In the municipality of Manantial de Guangala, in the north of the Santa Elena Cantón in Ecuador, many farmers are over 50 years old. They feel that short-cycle crops such as maize and peppers require too much effort, and they do not see themselves continuing to grow them in the long term. One day, a group of 15 families in the area dreamt of a future with more "perennial" crops. A little over a year ago, the idea of starting a cocoa business was born.
"We said, if we want to plant cocoa, we have to go to Portoviejo, to INIAP (the National Institute for Agriculture and Livestock Studies), to buy seedlings or plants because we can't buy them here. We didn't know anything about cocoa", says José Beltrán, vice-president of the commune and promoter of the nursery initiative in the area.
Manantial de Guangala participated in the MOCCA programme funded by the USDA and led by Technoserve and Lutheran World Relief. As implementer of the programme in Ecuador, Rikolto in partnership with the PIATER project ("Project for the Innovation of Technical Assistance and Rural Extension Services") of the Ministry of Agriculture and Livestock delivered irrigation equipment and 5,000 plants for nurseries to the community. The group had 500 grafted plants by August 2022. Now, they have seeds that are adapted to the area's climate . "There were some farmers with cocoa production in the area, and their production was very good. So, we knew that cocoa was very well adapted to this environment," he says.
The group of nurserymen started working together in January 2022. Their goal is to have 22,000 plants grafted in the first batch, although the work is progressing according to the possibilities of the volunteers in the commune.
Beltrán points out that they dedicate one day a week to grafting: "we are a group of at least 10 people to carry out this task". Isabel Ramírez, another community member in the area, says that it has been difficult to find a dynamic that suits everyone: "we come 3 to 4 times a week to water, for example, sometimes we can't all be together". "Many people in the community did not believe that this dynamic would succeed, but now they see that it is working out", says Angélica Vera.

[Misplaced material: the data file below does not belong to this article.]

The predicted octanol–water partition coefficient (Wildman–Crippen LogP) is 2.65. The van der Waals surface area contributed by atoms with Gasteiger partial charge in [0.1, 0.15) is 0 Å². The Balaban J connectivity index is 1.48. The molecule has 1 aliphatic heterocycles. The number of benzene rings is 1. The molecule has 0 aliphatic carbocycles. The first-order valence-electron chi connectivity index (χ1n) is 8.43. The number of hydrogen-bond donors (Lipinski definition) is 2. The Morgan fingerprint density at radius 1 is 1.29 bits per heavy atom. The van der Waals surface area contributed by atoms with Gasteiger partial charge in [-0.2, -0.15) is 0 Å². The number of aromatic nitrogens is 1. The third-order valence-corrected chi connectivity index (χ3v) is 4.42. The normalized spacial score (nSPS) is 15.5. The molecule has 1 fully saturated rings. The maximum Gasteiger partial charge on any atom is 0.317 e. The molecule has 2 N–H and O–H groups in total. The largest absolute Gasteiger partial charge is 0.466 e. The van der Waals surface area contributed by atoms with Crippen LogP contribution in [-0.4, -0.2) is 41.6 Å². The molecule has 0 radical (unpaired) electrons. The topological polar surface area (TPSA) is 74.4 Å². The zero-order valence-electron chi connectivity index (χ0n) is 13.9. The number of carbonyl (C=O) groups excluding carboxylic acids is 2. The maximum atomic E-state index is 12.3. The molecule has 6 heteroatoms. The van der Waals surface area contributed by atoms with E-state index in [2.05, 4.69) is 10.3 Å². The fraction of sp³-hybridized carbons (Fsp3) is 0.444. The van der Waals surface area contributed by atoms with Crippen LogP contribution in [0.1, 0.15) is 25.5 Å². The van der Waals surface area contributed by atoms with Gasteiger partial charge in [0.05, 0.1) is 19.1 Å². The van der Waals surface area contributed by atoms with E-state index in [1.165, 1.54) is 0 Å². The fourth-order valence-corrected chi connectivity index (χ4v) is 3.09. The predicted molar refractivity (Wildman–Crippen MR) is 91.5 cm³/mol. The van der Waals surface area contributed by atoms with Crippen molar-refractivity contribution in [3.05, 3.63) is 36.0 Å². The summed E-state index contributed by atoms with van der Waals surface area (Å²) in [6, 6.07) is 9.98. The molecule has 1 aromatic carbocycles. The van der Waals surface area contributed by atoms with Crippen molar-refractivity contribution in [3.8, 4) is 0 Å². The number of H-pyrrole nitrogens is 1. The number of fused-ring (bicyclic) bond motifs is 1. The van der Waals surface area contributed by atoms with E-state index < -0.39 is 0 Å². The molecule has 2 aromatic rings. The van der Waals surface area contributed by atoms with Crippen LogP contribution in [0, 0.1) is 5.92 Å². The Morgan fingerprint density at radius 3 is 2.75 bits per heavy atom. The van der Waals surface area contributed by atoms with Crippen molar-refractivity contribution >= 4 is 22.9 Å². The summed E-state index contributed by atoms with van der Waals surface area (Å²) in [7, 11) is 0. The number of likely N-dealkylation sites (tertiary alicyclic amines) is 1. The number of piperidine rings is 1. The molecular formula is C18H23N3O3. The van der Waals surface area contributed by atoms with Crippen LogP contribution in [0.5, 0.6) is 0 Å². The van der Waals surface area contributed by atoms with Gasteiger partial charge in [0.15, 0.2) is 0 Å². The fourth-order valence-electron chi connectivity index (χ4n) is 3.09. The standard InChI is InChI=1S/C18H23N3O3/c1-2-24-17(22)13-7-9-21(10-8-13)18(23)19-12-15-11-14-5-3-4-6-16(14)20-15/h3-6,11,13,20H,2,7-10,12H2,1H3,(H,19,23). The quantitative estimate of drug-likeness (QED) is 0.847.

Together with his companions, José sees in cocoa a hope that can become a source of income for his retirement. "I am a cabinetmaker by profession, I want to make a transition: I want to put agriculture first and leave cabinetmaking in the background. I would like to bring grafted plants, with my own hands, to my farm, so I avoid the expense of bringing it from elsewhere."
"We have received a training from an engineer of the Ministry of Agriculture and Livestock. We have all put our hands to graft these plants. We want to see who has the 'best hand' for grafting, because not all of us can be experts, but we will have other activities."
Rodrigo Mena, technical advisor to the MOCCA programme, explains that the idea is to create the conditions to transform the cocoa nursery into an agroforestry nursery.
"In that sense, the main crop will be cocoa, but there will also be a percentage of fruit, citrus and timber plants".
After a first group of plants is grafted, they will gain value and can be marketed in the area. "The idea is that in the future, farmers from the sector will come and buy 100, 200 plants," says José. "And it won't just be cocoa, we also want to grow fruit trees.”
José comments that in agriculture it is very easy to become dependent on agrochemical inputs. He is a strong promoter of the benefits of agroecology: "Because of the crisis, urea became very expensive, a sack of urea was worth more than 50 dollars. Producers were asking themselves 'what do we do? I had an organic preparation, I didn't sell it, but I gave them a taste. Afterwards, they no longer applied 8 sacks of urea, but 4 (half and half)".
The nursery initiative in the area reaffirms its commitment to more resilient agriculture.
"Today we are convinced that organic farming works, we just have to be dedicated. We need the nurseries to expand crops and to have quality farms".
MOCCA is a 7-year initiative funded primarily by the US Department of Agriculture through their Food for Progress programme, which aims to increase agricultural productivity and trade. TechnoServe is the MOCCA Consortium Leader and leads the coffee programme, while Lutheran World Relief leads the cocoa programme.
Hand in hand with the public and private sector, the MOCCA iniciative funded by USDA was executed in Ecuador by Rikolto for the period 2019-2023 (first semester). Follow MOCCA's next steps in their global website: https://mocca.org/en/